Here’s a hard thing to keep in mind: The objects made in the workshops cannot be kept by the participants. The work may be on display within the prison for them to see and enjoy and take pride in, but they cannot possess the object. The Guardian Monsters made were intended to be delivered to families or friends of the women who made them, giving them an opportunity to set all of their intentions toward doing some good where they may feel a void. As makers invited into the prison system, we could not guarantee the delivery of the Guardian Monsters. This was a hard reality, but, like many systems, the administration of the prison has limited human power and funding to ensure distribution of the objects. As guests, we did the best we could and promised to ask again on behalf of the women, “Please send these guardians home.”
Ewert said, while the women were making, “A creative mind, unoccupied or unnourished, will find something to engage it.” Her statement made me wonder, “How many artists find themselves in prison? Out of neglect or because there was no outlet for the way their mind worked? No way for them to process their life?” Her observation reduced daily existence to its randomness, equalizing everyone in the room with humility.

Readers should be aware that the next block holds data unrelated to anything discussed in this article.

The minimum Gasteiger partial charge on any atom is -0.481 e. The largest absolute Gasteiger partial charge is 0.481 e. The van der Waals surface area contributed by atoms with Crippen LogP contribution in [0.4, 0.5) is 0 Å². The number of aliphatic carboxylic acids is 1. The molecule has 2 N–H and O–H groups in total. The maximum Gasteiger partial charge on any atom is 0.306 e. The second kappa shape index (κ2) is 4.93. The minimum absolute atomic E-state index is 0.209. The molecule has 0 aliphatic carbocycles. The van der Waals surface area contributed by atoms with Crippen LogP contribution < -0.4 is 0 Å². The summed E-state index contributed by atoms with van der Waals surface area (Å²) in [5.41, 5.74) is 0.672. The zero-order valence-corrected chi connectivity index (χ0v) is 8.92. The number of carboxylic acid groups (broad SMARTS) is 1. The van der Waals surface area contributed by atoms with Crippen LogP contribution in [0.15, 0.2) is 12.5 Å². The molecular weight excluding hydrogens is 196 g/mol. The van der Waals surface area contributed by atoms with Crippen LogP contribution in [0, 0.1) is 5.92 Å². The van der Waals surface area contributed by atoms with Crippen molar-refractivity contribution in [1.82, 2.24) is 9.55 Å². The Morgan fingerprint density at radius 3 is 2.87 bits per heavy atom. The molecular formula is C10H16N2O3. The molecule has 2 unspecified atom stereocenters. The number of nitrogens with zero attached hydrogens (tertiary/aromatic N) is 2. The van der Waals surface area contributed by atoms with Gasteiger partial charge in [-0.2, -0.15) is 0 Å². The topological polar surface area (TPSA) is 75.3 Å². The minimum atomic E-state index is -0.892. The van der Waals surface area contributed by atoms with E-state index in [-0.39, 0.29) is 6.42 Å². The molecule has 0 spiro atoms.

The women take the intention they wrote down and wad it into a larger ball of paper. This is the armature for them to wrap clay around. We talked about how the heat of the kiln would meld the intention into the clay body. Then they began building, only asking a few questions here and there. The details, textures, expressions, and stories they created span the breadth of human emotions.
The next time we met we entered into a darker conversation. Where the Guardian Monsters were meant to amplify the inner voice of our better selves, on the second day we confronted the Shadow Monster--the destructive side of monsters’ duality, with the intention of casting it out. University of Chicago Professor of Psychology Sian Beilock has been oft quoted for her work on our power to exorcise fear and worry by simply writing them down and throwing them away. Call the monster out. Name it. Tell it to leave. Not a single Shadow Monster received the colorful adornment of slip and texture the Guardian Monsters received. The Shadow Monsters were grim, raw, dark, and finished so quickly I wondered if they were just making them to appease me. Until I read them.